“I get the odd email about coaching courses in terms of maintaining my coaching qualifications but, other than that, I haven’t had any contact with them whatsoever.”
After his stint with the senior team came to an end without qualification to the 2006 World Cup, it maybe would’ve been just a natural thing that the outgoing manager would no longer be involved with the Association, but only if he hadn’t had such success previously and become so important and so ingrained in the bigger picture for football in this country.
Kerr might well be the only person to lead an Irish team to major trophies – and he did it twice in one year in 1998, winning the Euros with the under-16s and under-18s, as well as finishing third in the ’97 World Youth Championships – but the impact of his work was felt right down to grassroots coaching, it was enjoyed by the League of Ireland and it was integral in the development of the very best prospects in their most crucial teenage years.
“I had worked and volunteered with the FAI for five years with Liam Tuohy in the early eighties where Liam had lots of success. We were at three European finals and a World Cup. We got the semi-final of the European Championships and it was brilliant.
And then I had nine, nearly 10, good years with a lot of success with the underage teams.
“It was probably a short spell with the international team but, you know…” you can tell it still hurts. “We weren’t far away.”
A decade and a half after cutting ties with him completely, every one of those organisms that Kerr was once breathing life into are in perilous condition.
The problems facing the domestic league have become compounded and, despite success stories and a decent production line of players in that time, it’s still struggling to get the recognition it should have from its own country. If it’s not an identity crisis that hangs over its head, it’s certainly an existential one as, most recently, Martin O’Neill led the way in reaffirming the idea that you can’t really be a top player until you’ve made it out of Ireland and into England.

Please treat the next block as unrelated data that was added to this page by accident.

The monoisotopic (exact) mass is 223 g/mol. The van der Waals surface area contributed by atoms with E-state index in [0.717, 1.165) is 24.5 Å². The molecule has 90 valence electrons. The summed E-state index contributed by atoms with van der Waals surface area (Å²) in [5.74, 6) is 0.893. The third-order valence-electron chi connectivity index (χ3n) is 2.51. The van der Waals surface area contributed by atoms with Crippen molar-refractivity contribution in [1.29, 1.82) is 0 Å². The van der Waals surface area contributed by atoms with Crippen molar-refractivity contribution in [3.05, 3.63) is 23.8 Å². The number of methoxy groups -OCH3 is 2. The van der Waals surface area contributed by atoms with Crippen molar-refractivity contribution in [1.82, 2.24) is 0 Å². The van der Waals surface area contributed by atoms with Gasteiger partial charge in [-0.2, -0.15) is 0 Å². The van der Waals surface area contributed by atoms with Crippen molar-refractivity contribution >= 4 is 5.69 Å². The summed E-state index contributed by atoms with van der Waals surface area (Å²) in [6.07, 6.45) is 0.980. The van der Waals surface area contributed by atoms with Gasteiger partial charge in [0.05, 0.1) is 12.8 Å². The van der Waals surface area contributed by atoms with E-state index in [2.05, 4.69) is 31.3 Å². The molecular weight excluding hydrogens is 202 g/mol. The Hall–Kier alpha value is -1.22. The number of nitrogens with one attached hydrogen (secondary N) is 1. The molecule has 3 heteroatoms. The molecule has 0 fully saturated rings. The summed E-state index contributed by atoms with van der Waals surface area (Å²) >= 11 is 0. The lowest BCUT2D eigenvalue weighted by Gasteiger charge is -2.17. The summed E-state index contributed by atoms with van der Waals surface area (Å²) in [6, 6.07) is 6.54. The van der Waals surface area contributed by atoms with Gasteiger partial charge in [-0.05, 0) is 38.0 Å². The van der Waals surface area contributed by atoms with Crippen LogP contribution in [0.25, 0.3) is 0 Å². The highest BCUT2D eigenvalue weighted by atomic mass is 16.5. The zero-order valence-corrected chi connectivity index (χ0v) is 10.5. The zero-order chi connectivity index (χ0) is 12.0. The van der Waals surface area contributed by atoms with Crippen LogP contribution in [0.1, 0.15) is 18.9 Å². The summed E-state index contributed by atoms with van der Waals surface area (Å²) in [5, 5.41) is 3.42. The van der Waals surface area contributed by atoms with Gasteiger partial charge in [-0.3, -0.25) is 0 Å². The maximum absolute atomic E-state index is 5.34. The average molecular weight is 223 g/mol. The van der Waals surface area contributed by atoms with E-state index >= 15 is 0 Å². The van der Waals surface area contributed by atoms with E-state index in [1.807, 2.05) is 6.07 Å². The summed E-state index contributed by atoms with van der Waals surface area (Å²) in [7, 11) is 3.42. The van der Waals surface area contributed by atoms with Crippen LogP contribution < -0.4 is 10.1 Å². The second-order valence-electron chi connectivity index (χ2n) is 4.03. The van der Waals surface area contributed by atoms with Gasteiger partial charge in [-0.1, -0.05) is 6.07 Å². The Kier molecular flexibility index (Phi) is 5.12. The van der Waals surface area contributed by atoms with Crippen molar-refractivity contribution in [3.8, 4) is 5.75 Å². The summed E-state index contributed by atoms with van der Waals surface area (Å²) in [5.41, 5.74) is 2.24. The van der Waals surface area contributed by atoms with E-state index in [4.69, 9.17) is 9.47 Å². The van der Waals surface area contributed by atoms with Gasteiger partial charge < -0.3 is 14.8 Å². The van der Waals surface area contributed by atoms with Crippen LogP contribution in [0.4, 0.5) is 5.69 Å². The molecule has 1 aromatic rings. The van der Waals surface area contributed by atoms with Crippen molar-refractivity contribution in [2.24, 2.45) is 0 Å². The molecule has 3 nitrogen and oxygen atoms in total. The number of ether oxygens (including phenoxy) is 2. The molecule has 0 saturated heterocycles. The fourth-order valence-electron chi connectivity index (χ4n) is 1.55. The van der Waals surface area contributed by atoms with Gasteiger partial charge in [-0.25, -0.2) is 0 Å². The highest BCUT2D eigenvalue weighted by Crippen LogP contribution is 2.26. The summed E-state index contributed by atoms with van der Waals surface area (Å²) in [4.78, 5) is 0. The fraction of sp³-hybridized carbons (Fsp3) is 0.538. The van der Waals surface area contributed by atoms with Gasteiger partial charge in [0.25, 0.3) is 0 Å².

Whilst, all along, the means are suffering, the end is a far cry from success at major tournaments – despite an apparent emphasis on capturing short-term satisfaction by whatever method - and qualification for two of the last eight senior championships hit home the stark reality that there just hasn’t been anyone anywhere near the same levels of the like of Duff and Roy and Robbie Keane come through – never mind a consistent supply line of top players, Champions League finalists like Irwin, Finnan and O’Shea, and some of the most influential players to go across the water and thrive in the highest tier, like Shay Given and Richard Dunne.
Maybe it’s just a coincidence, maybe it was just luck but, when Kerr was involved in Irish football development through the eighties and nineties and into the early noughties, these sort of players were produced and they were maintained. Now, anyone who shows any sort of talent is shipped over to England at 16 because it’s a cheap investment that clubs can afford to take a hit on when they decide that they no longer want the same players at 18. They leave school, they live away from home in a new country and join a different, harsher and much vaster system and only a tiny, tiny minority of them come through after all of it.
When I worked in Derry, we lost count of the number of feel-good stories we’d do of these 16-year-olds being signed by United, Ipswich, Leeds, Watford – it felt like every few weeks some youngster with a steel in his eyes was coming into the office to have his picture taken to be placed alongside words to some effect of ‘next big thing’. Whilst you can celebrate the success of the like of Darron Gibson and Shane Duffy and Shane Ferguson who all went over as teenagers and carved a professional career for themselves, we’d never be doing the follow-up story to the rest of them – most of them - who were back home at 17 or 18 having been spat out by the system and fallen completely out of love with football.
Mikhail Kennedy is still a hot prospect for Charlton despite having his career recently stalled with a year-long injury. He had been banging in the goals through the English underage divisions and did so for the club’s senior side too when he got a chance but he’d be the first to warn any Irish youngster of the tough reality of chasing that dream at 16. He’d experienced his own strife with homesickness and watched his younger brother join him in London but not adapt to the environment as well. In fact, when he first went over to Charlton Athletic, there were five Irish players in that set-up, he’s the only one of them still there whilst the other four aren’t even playing football anymore.